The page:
There are some sources that claim that a MiG-21 MF number 5121 red flown by Pham Tuan shot down a B-52 on the night of Dec. 27 1972. However, all American sources denie any B-52 lost to interceptors. So what happened after all? I hope the ones who were there (Gums, Snake-1, ...) could shed some light on this.

Unread postPosted: 25 Apr 2006, 14:35
by Meathook
My thoughts, it was a long time ago (back in 1971) for me, I find it hard to believe that so much time has passed. So many people that gave their lives on both sides, it is sometimes hard to tell what was right or what was wrong with that whole war.

For me, I feel since the USA was engaged and occupying land there, we should have gone all out to win it fast. But as many will agree or disagree, after WWII, Korea and then the Nam, I think America was tired of war, didn't want war (hell, who does). Politicians felt we needed to be there to stop the spread of Communism (that can be debated till we are all blue in the face) but I feel the American public was just flat tired and misjudged the level of help the Vietnamese had from China and Russia. I think the war there stopped a war in the mainland USA from the other superpower, but that's just my thought on it.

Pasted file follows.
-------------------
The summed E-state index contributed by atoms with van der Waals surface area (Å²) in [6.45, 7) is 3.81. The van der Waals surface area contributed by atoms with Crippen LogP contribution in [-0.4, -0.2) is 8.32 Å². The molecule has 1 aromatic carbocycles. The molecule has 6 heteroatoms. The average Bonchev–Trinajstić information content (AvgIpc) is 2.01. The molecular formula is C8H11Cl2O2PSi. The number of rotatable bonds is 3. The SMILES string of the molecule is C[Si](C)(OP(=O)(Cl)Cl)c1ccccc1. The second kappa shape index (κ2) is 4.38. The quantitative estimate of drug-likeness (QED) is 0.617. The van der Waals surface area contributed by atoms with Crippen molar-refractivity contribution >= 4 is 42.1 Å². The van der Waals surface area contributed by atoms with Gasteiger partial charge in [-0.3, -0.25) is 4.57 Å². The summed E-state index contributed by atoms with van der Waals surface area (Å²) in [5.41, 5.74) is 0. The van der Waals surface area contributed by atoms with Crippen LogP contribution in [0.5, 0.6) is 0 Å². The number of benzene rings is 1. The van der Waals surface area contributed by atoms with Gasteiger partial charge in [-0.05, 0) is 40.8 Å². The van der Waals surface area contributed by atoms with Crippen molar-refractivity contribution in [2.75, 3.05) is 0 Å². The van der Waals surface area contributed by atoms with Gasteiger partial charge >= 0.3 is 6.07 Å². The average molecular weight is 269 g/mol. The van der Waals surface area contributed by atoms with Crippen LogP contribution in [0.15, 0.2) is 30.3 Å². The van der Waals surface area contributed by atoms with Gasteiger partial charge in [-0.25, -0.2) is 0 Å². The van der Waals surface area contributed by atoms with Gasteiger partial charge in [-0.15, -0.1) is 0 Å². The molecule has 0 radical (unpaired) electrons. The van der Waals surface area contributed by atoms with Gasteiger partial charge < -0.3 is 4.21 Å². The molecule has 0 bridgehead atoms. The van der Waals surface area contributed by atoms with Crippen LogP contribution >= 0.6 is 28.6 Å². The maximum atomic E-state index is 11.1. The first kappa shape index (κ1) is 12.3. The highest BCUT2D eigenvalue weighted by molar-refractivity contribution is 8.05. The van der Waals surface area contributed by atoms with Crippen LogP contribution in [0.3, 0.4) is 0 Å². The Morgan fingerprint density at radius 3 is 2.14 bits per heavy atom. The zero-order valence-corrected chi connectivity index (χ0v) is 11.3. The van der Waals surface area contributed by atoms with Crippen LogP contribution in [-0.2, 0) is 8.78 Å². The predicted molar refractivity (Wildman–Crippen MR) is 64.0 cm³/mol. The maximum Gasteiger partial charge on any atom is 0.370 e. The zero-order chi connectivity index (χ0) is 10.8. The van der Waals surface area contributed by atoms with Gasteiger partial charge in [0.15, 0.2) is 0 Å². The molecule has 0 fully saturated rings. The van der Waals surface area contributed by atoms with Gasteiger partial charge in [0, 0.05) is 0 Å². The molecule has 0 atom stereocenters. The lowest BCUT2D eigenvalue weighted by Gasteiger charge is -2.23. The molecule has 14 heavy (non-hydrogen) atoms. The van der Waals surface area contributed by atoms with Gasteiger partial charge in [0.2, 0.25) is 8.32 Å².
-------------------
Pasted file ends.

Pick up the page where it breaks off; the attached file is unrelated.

Man, this can spin so many ways but since we were there, we should have, could have won it if not for civilian leadership that did not understand the mindset of the enemy (both Chinese or Russian). the Vietnamese were caught in the middle of a "power struggle" but I feel they fought as hard as they took. Did I like it, hell no! Like far too many, I lost friends there, hell, I almost lost myself there (bad rocket attack I managed to survive). If we had pounded these guys from the git-go, it never would have lasted ten years, no way in hell.

Bad leadership from Washington and a few whinnies on the ground (Generals that worried about there advancements ad taking heat for making their own decision, thank god not too many) caused that war to endure far too long. We had the right weapons, technology, super dedicated ground and aircrews coupled with great ground forces. There was no way in hell we should not have won it...again, politics was the downfall in my book.